A series of highly detailed images of the structures found in the whirling flagellum that powers a bacterium’s movement has revealed new insights about how microbes get to where they want to be.

Using cryo-electron microscopy (cryo-EM) two different groups have uncovered the molecular architecture of, and interactions between, key components of the bacterial motor that powers bidirectional rotation of the flagellum.

‘The whole concept of chemotaxis is the ability to move away from danger and towards food sources and many bacteria are able to do this via the flagellum … either by changing the direction in which the flagellum rotates or by stopping it completely,’ explains Steven Johnson, staff scientist at the National Cancer Institute (NCI) in the US and first author on one of the studies.

Both Johnson’s team, who published in March, and the team led by senior research associate, Prashant Singh at Vanderbilt University in the US, who published in April, turned to the flagellum of the ‘workhorse’ bacterium Salmonella which also shares many similarities with Escherichia coli.

‘[Salmonella] has a very simple system of turn counterclockwise to go in a straight line, turn clockwise to just start tumbling on the spot, and by combining those two different modes of operation, you can bias the direction in which the bacteria is walking,’ Johnson explains.

The motor in the flagellum is composed of multiple rings, one of which is the cytoplasmic ring (C-ring), or ‘switch’, which is responsible for switching the rotation of the flagellum between counterclockwise and clockwise.

Both research groups wanted to uncover the exact molecular mechanisms behind this rotation reversal of the flagellum.

‘It has been known for decades that the rotation direction did change and … that it’s this giant [C-]ring structure in the cytoplasm of the cell that’s responsible for that change and … that there’s a whole host of signalling receptors that respond to the external signals that then signal for this one particular molecule which combines to the C-ring motor and changes the direction the rotation occurs,’ Johnson says. ‘We also know that this rotation was partly being driven by small external stators … we learned a couple of years ago that that’s likely due to a mechanism by which the stators themselves have tiny little rotary motors…. This led to the hypothesis that the tiny rotary motors on the outside are driving this giant cog on the inside.’

However, Johnson says what they didn’t know was how to alter the C-ring and change the direction it rotates relative to these tiny external motors, because they’re rotating in one direction.

Changing direction

Johnson’s group worked on the full native assembly purified from the bacteria meaning they were able to design a construct fusing a piece of the cytoplasmic ‘cog’ onto the stator to allow them to get a high-resolution view of that specific interaction. They looked at both the clockwise and the counterclockwise rotating forms and were able to define a huge structural conformational change in the C-ring, enabling directional switching.1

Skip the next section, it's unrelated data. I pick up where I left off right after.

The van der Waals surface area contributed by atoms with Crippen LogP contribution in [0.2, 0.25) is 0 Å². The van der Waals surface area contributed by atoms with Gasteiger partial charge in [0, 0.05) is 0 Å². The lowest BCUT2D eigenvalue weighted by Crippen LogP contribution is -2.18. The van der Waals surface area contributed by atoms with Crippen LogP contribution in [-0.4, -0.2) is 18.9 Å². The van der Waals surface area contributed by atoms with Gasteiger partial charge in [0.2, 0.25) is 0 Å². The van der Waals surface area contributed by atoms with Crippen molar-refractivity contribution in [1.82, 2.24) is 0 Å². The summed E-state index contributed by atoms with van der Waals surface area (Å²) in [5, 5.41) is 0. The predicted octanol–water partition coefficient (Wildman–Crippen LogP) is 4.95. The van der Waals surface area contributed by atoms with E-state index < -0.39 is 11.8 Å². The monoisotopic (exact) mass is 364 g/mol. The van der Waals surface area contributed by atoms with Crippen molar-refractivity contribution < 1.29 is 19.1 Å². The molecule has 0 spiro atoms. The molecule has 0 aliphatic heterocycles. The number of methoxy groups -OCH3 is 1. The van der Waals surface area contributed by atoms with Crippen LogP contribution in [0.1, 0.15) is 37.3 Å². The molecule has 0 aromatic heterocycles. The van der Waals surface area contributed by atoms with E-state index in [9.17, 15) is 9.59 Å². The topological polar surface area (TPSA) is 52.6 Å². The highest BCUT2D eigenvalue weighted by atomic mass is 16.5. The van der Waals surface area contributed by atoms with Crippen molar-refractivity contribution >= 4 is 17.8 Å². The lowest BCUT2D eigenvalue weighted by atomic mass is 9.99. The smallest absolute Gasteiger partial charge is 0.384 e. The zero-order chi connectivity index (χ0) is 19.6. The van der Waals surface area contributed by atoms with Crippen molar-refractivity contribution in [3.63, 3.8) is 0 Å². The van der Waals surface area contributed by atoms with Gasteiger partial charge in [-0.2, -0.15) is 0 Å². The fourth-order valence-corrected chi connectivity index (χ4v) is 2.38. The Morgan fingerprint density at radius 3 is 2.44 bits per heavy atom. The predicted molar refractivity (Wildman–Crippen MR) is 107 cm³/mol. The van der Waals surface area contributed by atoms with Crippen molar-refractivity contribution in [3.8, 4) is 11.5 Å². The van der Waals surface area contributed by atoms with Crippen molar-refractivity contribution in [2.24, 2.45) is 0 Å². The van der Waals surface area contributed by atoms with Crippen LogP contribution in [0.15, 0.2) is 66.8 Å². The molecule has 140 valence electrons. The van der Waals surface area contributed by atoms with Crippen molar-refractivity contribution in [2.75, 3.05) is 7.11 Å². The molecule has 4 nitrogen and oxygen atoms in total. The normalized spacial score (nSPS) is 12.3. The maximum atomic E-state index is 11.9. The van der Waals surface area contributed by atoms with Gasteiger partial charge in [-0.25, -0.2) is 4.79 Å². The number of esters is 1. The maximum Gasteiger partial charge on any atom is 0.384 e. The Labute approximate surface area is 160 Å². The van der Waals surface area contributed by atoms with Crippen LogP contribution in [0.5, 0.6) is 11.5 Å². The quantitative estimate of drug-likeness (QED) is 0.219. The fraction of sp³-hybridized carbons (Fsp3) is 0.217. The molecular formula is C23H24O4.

‘This essentially means that these little rotating motors move from being on the outside [of the big cog] to the inside, so the direction in which they drive it is reversed because essentially there is a 180° swap in conformation,’ explains Susan Lea, chief of the Center for Structural Biology at the NCI, who led the team of researchers. ‘It’s this humungous change which really extends our understanding of how big a conformational change proteins are able to make,’ she adds.

The other team, led by Tina Iverson, Louise B McGavock Professor and a pharmacologist at Vanderbilt School of Medicine, US, reported cryoEM structures of three states of the flagellar switch, answering key questions about how the motor transmits torque and direction to the flagellum and observing the same 180° shift in conformation.2

However, Iverson says the questions they were trying to answer evolved over the course of the study. ‘The first questions that we had seem so trivial now – which is that this motor is powered by a gradient across the membrane of protons – a proton flux. It’s a current that runs down, transverses the membrane and can turn the rotor one way or the other. In this case, the current that goes one way can turn the motor either way and so we asked, how do you have something that’s reversible? That really wasn’t understood.’

‘What we see after this study is almost a trivial explanation, which is you have this giant motor and a piece of the motor that responds to the current just flips around to reverse the motor.’

Morgan Beeby, a structural biologist at Imperial College London, in the UK, welcomed the findings of the two studies. ‘Both papers determine the actual molecular architecture of a part of the motor we call the rotor – the cytoplasmic ring … the rotor component is interesting because it can also switch from rotating clockwise to counterclockwise and that’s the basis for how bacteria navigate… The key insight is a very clear, molecular rationale for how the rotor rings switches between a clockwise and counterclockwise conformation.’

‘In isolation this result may not be that exciting, but because we’ve now got the structure of the stator component as well … we can now start saying something quite intelligent about how the thing actually works.’

Beeby said it was possible to imagine that this research could be used as the basis for developing a therapeutic that blocks the ability of bacteria to navigate. ‘You might imagine inventing a small molecule that somehow sort of throws a spanner in the works of the switching of the C-ring from clockwise to counterclockwise conformations, and that would then abolish the ability of the pathogen to swim to a beneficial site,’ he says.